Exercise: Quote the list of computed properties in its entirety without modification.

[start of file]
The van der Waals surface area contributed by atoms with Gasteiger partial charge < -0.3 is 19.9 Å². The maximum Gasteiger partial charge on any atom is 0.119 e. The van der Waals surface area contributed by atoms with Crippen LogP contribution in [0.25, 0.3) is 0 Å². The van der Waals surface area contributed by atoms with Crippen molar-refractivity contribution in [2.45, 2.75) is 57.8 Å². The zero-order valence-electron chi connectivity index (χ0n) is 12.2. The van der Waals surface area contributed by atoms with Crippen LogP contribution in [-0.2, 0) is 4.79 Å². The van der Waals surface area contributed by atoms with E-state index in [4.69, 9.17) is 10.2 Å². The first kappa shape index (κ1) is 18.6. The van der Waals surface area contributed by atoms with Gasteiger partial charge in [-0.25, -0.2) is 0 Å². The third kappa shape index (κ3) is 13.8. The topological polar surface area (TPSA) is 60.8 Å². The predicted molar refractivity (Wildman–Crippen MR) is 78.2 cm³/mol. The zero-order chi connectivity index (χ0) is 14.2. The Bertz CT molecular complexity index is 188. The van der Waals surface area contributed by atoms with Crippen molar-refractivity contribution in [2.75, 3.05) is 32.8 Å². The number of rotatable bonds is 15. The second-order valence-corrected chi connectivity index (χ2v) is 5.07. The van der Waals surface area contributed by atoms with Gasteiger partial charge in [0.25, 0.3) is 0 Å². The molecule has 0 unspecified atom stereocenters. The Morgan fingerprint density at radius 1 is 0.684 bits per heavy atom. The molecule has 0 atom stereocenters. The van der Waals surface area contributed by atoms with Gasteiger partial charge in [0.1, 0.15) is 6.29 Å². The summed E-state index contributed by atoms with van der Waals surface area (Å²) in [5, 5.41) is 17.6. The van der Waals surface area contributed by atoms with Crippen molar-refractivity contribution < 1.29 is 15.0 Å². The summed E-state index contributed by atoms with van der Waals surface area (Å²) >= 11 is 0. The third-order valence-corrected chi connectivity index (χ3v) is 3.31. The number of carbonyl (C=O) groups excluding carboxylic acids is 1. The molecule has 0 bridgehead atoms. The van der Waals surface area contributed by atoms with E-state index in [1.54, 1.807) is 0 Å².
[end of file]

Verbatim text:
The van der Waals surface area contributed by atoms with Gasteiger partial charge < -0.3 is 19.9 Å². The maximum Gasteiger partial charge on any atom is 0.119 e. The van der Waals surface area contributed by atoms with Crippen LogP contribution in [0.25, 0.3) is 0 Å². The van der Waals surface area contributed by atoms with Crippen molar-refractivity contribution in [2.45, 2.75) is 57.8 Å². The zero-order valence-electron chi connectivity index (χ0n) is 12.2. The van der Waals surface area contributed by atoms with Crippen LogP contribution in [-0.2, 0) is 4.79 Å². The van der Waals surface area contributed by atoms with E-state index in [4.69, 9.17) is 10.2 Å². The first kappa shape index (κ1) is 18.6. The van der Waals surface area contributed by atoms with Gasteiger partial charge in [-0.25, -0.2) is 0 Å². The third kappa shape index (κ3) is 13.8. The topological polar surface area (TPSA) is 60.8 Å². The predicted molar refractivity (Wildman–Crippen MR) is 78.2 cm³/mol. The zero-order chi connectivity index (χ0) is 14.2. The Bertz CT molecular complexity index is 188. The van der Waals surface area contributed by atoms with Crippen molar-refractivity contribution in [2.75, 3.05) is 32.8 Å². The number of rotatable bonds is 15. The second-order valence-corrected chi connectivity index (χ2v) is 5.07. The van der Waals surface area contributed by atoms with Gasteiger partial charge in [0.25, 0.3) is 0 Å². The molecule has 0 unspecified atom stereocenters. The Morgan fingerprint density at radius 1 is 0.684 bits per heavy atom. The molecule has 0 atom stereocenters. The van der Waals surface area contributed by atoms with Gasteiger partial charge in [0.1, 0.15) is 6.29 Å². The summed E-state index contributed by atoms with van der Waals surface area (Å²) in [5, 5.41) is 17.6. The van der Waals surface area contributed by atoms with Crippen molar-refractivity contribution < 1.29 is 15.0 Å². The summed E-state index contributed by atoms with van der Waals surface area (Å²) >= 11 is 0. The third-order valence-corrected chi connectivity index (χ3v) is 3.31. The number of carbonyl (C=O) groups excluding carboxylic acids is 1. The molecule has 0 bridgehead atoms. The van der Waals surface area contributed by atoms with E-state index in [1.54, 1.807) is 0 Å².